The White House June 25 discussion on Reform legislation. After two postponements, the top level showdown finally took place. The following is a synopsis of that Washington gathering which was observed closely by a delegation of Mexican, Central American and Caribbean diplomats, some of who are close to the Los Angeles based March 25 Coalition and other immigrant rights organizations in the US. The meeting was atended by President Obama, VP Biden, four cabinet members and 30 members of Congress. It was the President who uttered the opening remarks and put forth the most important question to the legislators present: were there enough votes in the present sessión and were the legislative times sufficient to present and approve the legislation this year, as promised during the presidential campaign? The president’s inquiry was important because prior to this meeting his Chief of Staff Rham Emmanuel and the White House press spokesperson had both erroneusly affirmed that, "there are not enough votes to pass immigration legislation in 2009".

House Democratic Whip and Black Caucus President James E. Clyburn, of South Carolina, informed the President that the 218 votes needed in the House to pass the legislation were there, and the total included, on one side, the loss of democratic votes, and on the other, Republicans moving to the plus side. Then Liberal Senator Chuck Schumer of New York, the presiding Immigration and Judicial Sub-Committees chair, interjected, adding that the Senate had the 60 votes needed for the legislation. Moreover, the republican hawk John MCain confirmed Schumer’s assertions.

The meeting was atended by the most active Latino legislators on immigration reform in both the house and the senate. It was from this quarter that the president was warned that if immigration reform was not taken seriously and brought about this year, the possibilities of civil unrest was real.

In conclusión, a consensus to introduce immigration reform legislation this year was hatched. In addition, a commission will take on the development of the proposed bill to be debated and voted upon in both houses during this year’s sessions and also the president’s leadership will be fundamental to ensure a smooth passage.

Not long after the Washington conclave, Senator Schumer went public and announced his office will produce the bill to be introduced in the senate by Labor Day September 7, 2009. With it, Schumer, like Reid, President Obama and Speaker Nancy Pelosi before, placed forth a framework for the upcoming legislation and debate. In this sense the Washington political class is ahead of the game, meaning ahead of the immigrant rights movement, which with some exceptions, has primarily concentrated its guns on demanding that immigration reform in general be placed on the floor of Congress.

The fact that after 23 years of struggle we have traveled this far, is a testament to the massive and persistent work accomplished by the pro immigrant forces as a whole and also to the intense level of political activity displayed for the last four and half years, since the coming of the paramilitary Minuteman and the defeat of the extreme right wing Sensenbrenner Bill HR4437.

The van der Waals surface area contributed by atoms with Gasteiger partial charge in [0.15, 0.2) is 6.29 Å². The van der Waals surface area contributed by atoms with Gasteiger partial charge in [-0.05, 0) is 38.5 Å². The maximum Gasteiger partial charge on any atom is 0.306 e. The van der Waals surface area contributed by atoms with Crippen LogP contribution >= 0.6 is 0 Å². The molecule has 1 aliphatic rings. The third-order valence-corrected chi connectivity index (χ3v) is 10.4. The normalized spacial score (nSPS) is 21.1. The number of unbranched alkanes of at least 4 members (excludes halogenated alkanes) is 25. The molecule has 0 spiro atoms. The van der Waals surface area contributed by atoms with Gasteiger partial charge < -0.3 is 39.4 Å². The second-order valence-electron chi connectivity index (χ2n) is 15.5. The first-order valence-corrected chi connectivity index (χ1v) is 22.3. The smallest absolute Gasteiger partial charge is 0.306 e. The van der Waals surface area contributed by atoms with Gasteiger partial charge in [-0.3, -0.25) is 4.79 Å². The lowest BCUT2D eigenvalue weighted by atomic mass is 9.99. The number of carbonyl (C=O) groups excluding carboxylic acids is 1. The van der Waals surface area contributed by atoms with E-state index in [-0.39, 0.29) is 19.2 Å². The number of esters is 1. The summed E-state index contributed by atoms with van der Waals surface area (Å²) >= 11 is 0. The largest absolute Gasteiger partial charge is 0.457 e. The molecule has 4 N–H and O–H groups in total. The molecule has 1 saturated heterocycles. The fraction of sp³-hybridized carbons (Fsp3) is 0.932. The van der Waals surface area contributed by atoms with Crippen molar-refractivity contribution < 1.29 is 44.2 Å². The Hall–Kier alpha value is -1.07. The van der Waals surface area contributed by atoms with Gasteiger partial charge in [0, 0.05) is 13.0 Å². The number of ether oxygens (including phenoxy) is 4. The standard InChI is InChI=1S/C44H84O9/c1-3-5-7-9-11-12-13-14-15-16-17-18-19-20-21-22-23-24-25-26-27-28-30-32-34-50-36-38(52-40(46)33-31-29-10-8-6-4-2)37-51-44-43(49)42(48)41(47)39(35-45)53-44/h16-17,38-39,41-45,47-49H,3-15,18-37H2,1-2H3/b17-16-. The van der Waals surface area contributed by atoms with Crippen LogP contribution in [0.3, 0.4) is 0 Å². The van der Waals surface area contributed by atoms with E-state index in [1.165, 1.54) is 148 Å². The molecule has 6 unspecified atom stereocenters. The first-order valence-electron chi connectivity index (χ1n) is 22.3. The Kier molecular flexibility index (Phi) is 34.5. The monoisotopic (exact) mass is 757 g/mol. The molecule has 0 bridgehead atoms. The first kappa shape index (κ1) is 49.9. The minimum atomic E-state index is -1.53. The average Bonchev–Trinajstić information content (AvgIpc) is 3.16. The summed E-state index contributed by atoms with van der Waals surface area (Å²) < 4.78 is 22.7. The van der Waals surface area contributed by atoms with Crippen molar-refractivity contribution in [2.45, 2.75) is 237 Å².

This is the general panorama and it is obvious that the most important sectors, that is, the overwhelming majority of the American people, including Latinos, African Americans, democrats, Congress and the new administration at the White House, progressives, liberals, conservatives, labor, clergy, business, the Latino and the major mainstream liberal media, from any political do angle make a national consensus.

However the politics on immigration have turned murky. The Obama Administration, through its Department of Homeland Security, headed by Director Janet Napolitano, in anyone’s eyes, has opted for continuing and expanding repressive policies of massive displacement of workers and their families through the 287g agreements with pólice departments, the faulty and discredited E-verify program and the I-9 work place audits. The fear and terror factors are on without the public armed ICE raids of the last years. Additionally, the border wall of death in cement and virtual versions will become a reality. There is also and the continuous incarceration and prosecution of over 200,000 Mexican immigrants, primarily on immigration violations. Of these, 20,000 plus are indigenous Mexican sitting in penitentiaries serving long term sentences.

Politically, what does it all mean? After six months of the new change you can believe in presidency, it can be said that the Obama administration is also looking at immigrants through the lens of criminality and potential terrorists and is seeking the consolidation of institutional persecution, disguized as national security. The political myopia is clearly on a collision course with the thinking of Latinos and immigrants as a whole, as so eloquently revealed in the findings of the PEW Hispanic Poll. So, the masks are off. "Welcome to the immigrant rights movement under the Barack Obama Administration".